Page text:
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Fitness for Football completes pilot phase in Baku

The pilot phase of the Fitness for Football seminars ended with a four-day event in Baku that gave coaches and coach educators expert guidance on football-specific fitness.

The first cycle of Fitness for Football seminars reached a successful conclusion in Baku this week as the third such pilot event engaged a total of 17 UEFA member national associations in the dialogue between coaches, coach educators, fitness experts and medical staff.

Following similar courses in Oslo and Istanbul over the past year, UEFA's head of football education services Frank Ludolph could be satisfied that all the European national associations had now been involved in the initial pilot process.

"We have received rewarding feedback as delegates appreciated the expert guidance on this specific and important topic," he said, as the four-day seminar in the Azerbaijani capital came to a close on Thursday. "The coach education directors heard useful new ideas in the field of fitness for football that could be integrated into their respective national coach education concepts.

"The pilot cycle is now closed and all national associations got the opportunity to participate. The concept will be taken to the next level. As of next season this topic will be further fine-tuned as a part of the UEFA Study Group Scheme. The specific expert group is in place to work on the details."

Through a busy agenda of presentations, discussion groups, observations from delegates, practical training sessions, workshops and Q&As, the seminar nurtured the ongoing Fitness for Football dialogue while also communicating the clear football-specific message that underpins the philosophy of this UEFA Jira Panel-inspired initiative.

Paul Balsom, performance manager of the Sweden national team and Leicester City FC, spoke on Tuesday about the physical demands of playing football, explaining that "if coaches understood the demands of the game, they could tailor training methods more appropriately". The key thing is to replicate in training the demands of matchplay, he said, and a later practical session comprised training exercises for the coaches and coach educators to evaluate and calibrate.

One point that came across was that for all the methodology for quantifying the sport's physical demands, such as GPS tracking and HR monitoring, processing these stats effectively and purposefully remains a problem.

Dr Mogens Kreutzfeldt of the UEFA Medical Committee looked at injuries and their prevention at senior level, using the UEFA Champions League injury study – which covers the 2001–13 period – to share practical information about the frontline of football. Kreutzfeldt showed that injury risk increases the higher the standard you play, yet he also considered the situation at youth level in a separate presentation.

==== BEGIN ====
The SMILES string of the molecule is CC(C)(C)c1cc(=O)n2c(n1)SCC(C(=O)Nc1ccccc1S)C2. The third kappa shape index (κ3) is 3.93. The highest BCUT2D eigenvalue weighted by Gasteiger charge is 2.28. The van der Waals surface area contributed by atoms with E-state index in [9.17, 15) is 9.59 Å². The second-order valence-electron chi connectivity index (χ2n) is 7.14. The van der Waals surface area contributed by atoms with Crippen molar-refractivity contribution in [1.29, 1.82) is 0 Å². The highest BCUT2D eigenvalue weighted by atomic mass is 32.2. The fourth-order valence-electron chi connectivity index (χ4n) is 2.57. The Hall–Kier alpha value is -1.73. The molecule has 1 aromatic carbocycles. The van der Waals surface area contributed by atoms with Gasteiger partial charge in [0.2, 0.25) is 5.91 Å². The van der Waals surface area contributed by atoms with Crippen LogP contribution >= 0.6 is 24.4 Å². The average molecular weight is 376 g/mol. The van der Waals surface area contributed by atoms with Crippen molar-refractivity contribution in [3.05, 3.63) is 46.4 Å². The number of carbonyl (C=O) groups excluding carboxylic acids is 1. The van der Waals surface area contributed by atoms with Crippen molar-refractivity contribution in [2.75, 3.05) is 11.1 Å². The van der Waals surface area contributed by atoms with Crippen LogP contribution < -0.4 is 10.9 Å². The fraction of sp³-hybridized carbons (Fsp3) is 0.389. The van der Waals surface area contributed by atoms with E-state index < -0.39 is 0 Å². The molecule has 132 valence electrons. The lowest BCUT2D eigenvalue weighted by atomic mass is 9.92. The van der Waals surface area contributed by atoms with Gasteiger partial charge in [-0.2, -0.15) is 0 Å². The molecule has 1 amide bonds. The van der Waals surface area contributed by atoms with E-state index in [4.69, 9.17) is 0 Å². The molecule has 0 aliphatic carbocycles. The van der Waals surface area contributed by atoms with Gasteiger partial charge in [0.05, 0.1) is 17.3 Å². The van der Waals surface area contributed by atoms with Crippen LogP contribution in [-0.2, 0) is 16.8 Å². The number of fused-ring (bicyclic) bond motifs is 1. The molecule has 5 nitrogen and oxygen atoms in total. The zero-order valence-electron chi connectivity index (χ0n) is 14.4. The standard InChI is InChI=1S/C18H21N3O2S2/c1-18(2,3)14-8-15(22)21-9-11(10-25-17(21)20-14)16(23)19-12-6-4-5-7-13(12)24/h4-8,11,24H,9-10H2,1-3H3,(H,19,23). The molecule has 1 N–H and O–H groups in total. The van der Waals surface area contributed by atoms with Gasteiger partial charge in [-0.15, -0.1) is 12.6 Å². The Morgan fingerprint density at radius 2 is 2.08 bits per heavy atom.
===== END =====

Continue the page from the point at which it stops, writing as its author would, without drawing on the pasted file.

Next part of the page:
Leicester City physio Dave Rennie took an integrated approach to injury prevention and treatment in his address, stressing the importance of communication between physios or sports scientists and coaches. "If we work in a collaborative fashion then we have a chance," he said, adding that coaches had to be educated because injury prevention was the foundation for team development – "it enables the coach and it also gives opportunities to the players by making them robust".

Long-term player development dominated Wednesday's proceedings, meanwhile, as Fritz Schmid, a UEFA, FIFA and Swiss Football Association (SFV-ASF) coaching instructor, led a variety of different contributors on this multi-faceted subject. "Key stakeholders must establish a common understanding of developing young football players," he said. Later in the day the delegates divided into groups for workshops, facilitating a sharing of best-practice examples. Paul Balsom was impressed by the interaction between the participating FA representatives and their willingness to exchange invaluable know-how.

With UEFA fitness experts also assisting the UEFA fitness working group members, the associations were both stimulated to integrate relevant fitness-related topics across the coach education levels, and familiarised with the latest trends in this domain.

This cascading of information from UEFA to the associations and beyond was embraced by Andrey Leksakov, technical director of the Russian Football Union (RFS), who said: "We believe UEFA is going in the right direction in expanding various technical areas. These events are very beneficial and extremely informative with a strong practical dimension. This seminar enables us to benchmark what we do in these areas against UEFA's own activities. Many thank to UEFA for the opportunity to share our own experiences. We are one football family."

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